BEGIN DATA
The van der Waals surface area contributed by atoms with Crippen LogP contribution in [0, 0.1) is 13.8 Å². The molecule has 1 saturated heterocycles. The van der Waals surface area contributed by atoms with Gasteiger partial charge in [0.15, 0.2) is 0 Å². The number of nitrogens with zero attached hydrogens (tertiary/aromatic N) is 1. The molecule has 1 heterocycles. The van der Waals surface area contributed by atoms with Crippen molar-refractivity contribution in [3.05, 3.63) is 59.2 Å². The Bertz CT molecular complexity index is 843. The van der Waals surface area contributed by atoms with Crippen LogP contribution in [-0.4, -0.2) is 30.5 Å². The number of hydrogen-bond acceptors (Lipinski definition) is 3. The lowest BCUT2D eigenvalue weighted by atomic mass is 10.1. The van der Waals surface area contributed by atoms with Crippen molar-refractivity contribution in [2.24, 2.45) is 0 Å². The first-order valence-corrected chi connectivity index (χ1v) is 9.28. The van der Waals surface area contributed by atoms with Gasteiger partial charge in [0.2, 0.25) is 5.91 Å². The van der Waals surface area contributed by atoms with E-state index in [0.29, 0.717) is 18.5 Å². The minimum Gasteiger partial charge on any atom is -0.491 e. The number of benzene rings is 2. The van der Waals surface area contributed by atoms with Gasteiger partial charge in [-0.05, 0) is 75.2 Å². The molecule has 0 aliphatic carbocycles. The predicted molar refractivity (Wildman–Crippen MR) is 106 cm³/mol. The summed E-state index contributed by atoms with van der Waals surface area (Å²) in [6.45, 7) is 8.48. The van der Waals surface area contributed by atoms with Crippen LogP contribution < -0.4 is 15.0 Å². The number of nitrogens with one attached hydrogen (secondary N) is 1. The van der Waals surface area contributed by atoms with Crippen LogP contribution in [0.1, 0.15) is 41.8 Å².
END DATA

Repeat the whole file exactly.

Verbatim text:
The van der Waals surface area contributed by atoms with Crippen LogP contribution in [0, 0.1) is 13.8 Å². The molecule has 1 saturated heterocycles. The van der Waals surface area contributed by atoms with Gasteiger partial charge in [0.15, 0.2) is 0 Å². The number of nitrogens with zero attached hydrogens (tertiary/aromatic N) is 1. The molecule has 1 heterocycles. The van der Waals surface area contributed by atoms with Crippen molar-refractivity contribution in [3.05, 3.63) is 59.2 Å². The Bertz CT molecular complexity index is 843. The van der Waals surface area contributed by atoms with Crippen LogP contribution in [-0.4, -0.2) is 30.5 Å². The number of hydrogen-bond acceptors (Lipinski definition) is 3. The lowest BCUT2D eigenvalue weighted by atomic mass is 10.1. The van der Waals surface area contributed by atoms with Crippen molar-refractivity contribution in [2.24, 2.45) is 0 Å². The first-order valence-corrected chi connectivity index (χ1v) is 9.28. The van der Waals surface area contributed by atoms with Gasteiger partial charge in [0.2, 0.25) is 5.91 Å². The van der Waals surface area contributed by atoms with E-state index in [0.29, 0.717) is 18.5 Å². The minimum Gasteiger partial charge on any atom is -0.491 e. The number of benzene rings is 2. The van der Waals surface area contributed by atoms with Gasteiger partial charge in [-0.05, 0) is 75.2 Å². The molecule has 0 aliphatic carbocycles. The predicted molar refractivity (Wildman–Crippen MR) is 106 cm³/mol. The summed E-state index contributed by atoms with van der Waals surface area (Å²) in [6.45, 7) is 8.48. The van der Waals surface area contributed by atoms with Crippen LogP contribution < -0.4 is 15.0 Å². The number of nitrogens with one attached hydrogen (secondary N) is 1. The van der Waals surface area contributed by atoms with Crippen LogP contribution in [0.1, 0.15) is 41.8 Å².